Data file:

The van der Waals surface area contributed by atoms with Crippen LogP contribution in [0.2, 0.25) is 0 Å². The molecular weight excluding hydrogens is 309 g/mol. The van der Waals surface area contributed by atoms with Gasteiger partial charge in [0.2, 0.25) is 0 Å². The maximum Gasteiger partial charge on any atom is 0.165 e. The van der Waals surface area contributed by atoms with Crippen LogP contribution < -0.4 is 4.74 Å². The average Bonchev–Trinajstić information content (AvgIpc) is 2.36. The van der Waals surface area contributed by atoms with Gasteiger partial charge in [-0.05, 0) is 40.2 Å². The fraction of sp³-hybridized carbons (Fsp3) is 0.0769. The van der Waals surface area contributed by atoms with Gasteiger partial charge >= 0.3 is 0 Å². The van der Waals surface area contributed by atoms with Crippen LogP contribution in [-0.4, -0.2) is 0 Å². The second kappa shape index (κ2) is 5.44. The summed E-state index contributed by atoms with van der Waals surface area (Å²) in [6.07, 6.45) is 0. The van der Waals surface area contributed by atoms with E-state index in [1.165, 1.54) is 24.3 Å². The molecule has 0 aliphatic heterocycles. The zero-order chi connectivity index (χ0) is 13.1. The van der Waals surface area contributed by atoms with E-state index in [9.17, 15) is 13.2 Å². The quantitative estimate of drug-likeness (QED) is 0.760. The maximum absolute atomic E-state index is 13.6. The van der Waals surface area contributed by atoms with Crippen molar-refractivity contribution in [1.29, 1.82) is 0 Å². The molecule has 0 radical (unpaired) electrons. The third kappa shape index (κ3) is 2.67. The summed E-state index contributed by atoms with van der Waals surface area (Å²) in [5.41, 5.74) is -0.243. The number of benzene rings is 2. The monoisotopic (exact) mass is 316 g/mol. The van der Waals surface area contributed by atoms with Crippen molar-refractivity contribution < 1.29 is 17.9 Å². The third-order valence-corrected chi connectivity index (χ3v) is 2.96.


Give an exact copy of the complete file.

The van der Waals surface area contributed by atoms with Crippen LogP contribution in [0.2, 0.25) is 0 Å². The molecular weight excluding hydrogens is 309 g/mol. The van der Waals surface area contributed by atoms with Gasteiger partial charge in [0.2, 0.25) is 0 Å². The maximum Gasteiger partial charge on any atom is 0.165 e. The van der Waals surface area contributed by atoms with Crippen LogP contribution < -0.4 is 4.74 Å². The average Bonchev–Trinajstić information content (AvgIpc) is 2.36. The van der Waals surface area contributed by atoms with Gasteiger partial charge in [-0.05, 0) is 40.2 Å². The fraction of sp³-hybridized carbons (Fsp3) is 0.0769. The van der Waals surface area contributed by atoms with Gasteiger partial charge >= 0.3 is 0 Å². The van der Waals surface area contributed by atoms with Crippen LogP contribution in [-0.4, -0.2) is 0 Å². The second kappa shape index (κ2) is 5.44. The summed E-state index contributed by atoms with van der Waals surface area (Å²) in [6.07, 6.45) is 0. The van der Waals surface area contributed by atoms with E-state index in [1.165, 1.54) is 24.3 Å². The molecule has 0 aliphatic heterocycles. The zero-order chi connectivity index (χ0) is 13.1. The van der Waals surface area contributed by atoms with E-state index in [9.17, 15) is 13.2 Å². The quantitative estimate of drug-likeness (QED) is 0.760. The maximum absolute atomic E-state index is 13.6. The van der Waals surface area contributed by atoms with Crippen molar-refractivity contribution in [1.29, 1.82) is 0 Å². The molecule has 0 radical (unpaired) electrons. The third kappa shape index (κ3) is 2.67. The summed E-state index contributed by atoms with van der Waals surface area (Å²) in [5.41, 5.74) is -0.243. The number of benzene rings is 2. The monoisotopic (exact) mass is 316 g/mol. The van der Waals surface area contributed by atoms with Crippen molar-refractivity contribution < 1.29 is 17.9 Å². The third-order valence-corrected chi connectivity index (χ3v) is 2.96.